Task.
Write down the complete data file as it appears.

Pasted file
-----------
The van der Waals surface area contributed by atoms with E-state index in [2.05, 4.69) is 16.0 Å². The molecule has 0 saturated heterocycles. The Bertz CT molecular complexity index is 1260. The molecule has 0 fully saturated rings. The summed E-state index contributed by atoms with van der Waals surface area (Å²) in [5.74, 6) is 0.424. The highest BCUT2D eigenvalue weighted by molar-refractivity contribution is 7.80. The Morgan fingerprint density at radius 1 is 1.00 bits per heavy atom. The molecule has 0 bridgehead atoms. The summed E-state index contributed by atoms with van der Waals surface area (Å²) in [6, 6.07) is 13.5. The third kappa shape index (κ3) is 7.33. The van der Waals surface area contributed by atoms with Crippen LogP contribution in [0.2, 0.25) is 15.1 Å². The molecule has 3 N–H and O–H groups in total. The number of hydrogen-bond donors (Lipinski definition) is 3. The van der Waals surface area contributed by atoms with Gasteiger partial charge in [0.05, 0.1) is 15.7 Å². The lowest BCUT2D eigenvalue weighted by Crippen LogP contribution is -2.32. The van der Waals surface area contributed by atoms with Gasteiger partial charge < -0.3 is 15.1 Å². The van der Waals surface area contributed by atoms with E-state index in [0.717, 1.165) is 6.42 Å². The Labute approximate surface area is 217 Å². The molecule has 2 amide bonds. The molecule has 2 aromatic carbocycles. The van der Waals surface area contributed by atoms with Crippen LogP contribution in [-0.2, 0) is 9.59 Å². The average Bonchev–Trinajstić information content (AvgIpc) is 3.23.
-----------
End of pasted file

The van der Waals surface area contributed by atoms with E-state index in [2.05, 4.69) is 16.0 Å². The molecule has 0 saturated heterocycles. The Bertz CT molecular complexity index is 1260. The molecule has 0 fully saturated rings. The summed E-state index contributed by atoms with van der Waals surface area (Å²) in [5.74, 6) is 0.424. The highest BCUT2D eigenvalue weighted by molar-refractivity contribution is 7.80. The Morgan fingerprint density at radius 1 is 1.00 bits per heavy atom. The molecule has 0 bridgehead atoms. The summed E-state index contributed by atoms with van der Waals surface area (Å²) in [6, 6.07) is 13.5. The third kappa shape index (κ3) is 7.33. The van der Waals surface area contributed by atoms with Crippen LogP contribution in [0.2, 0.25) is 15.1 Å². The molecule has 3 N–H and O–H groups in total. The number of hydrogen-bond donors (Lipinski definition) is 3. The van der Waals surface area contributed by atoms with Gasteiger partial charge in [0.05, 0.1) is 15.7 Å². The lowest BCUT2D eigenvalue weighted by Crippen LogP contribution is -2.32. The van der Waals surface area contributed by atoms with Gasteiger partial charge < -0.3 is 15.1 Å². The van der Waals surface area contributed by atoms with E-state index in [0.717, 1.165) is 6.42 Å². The Labute approximate surface area is 217 Å². The molecule has 2 amide bonds. The molecule has 2 aromatic carbocycles. The van der Waals surface area contributed by atoms with Crippen LogP contribution in [-0.2, 0) is 9.59 Å². The average Bonchev–Trinajstić information content (AvgIpc) is 3.23.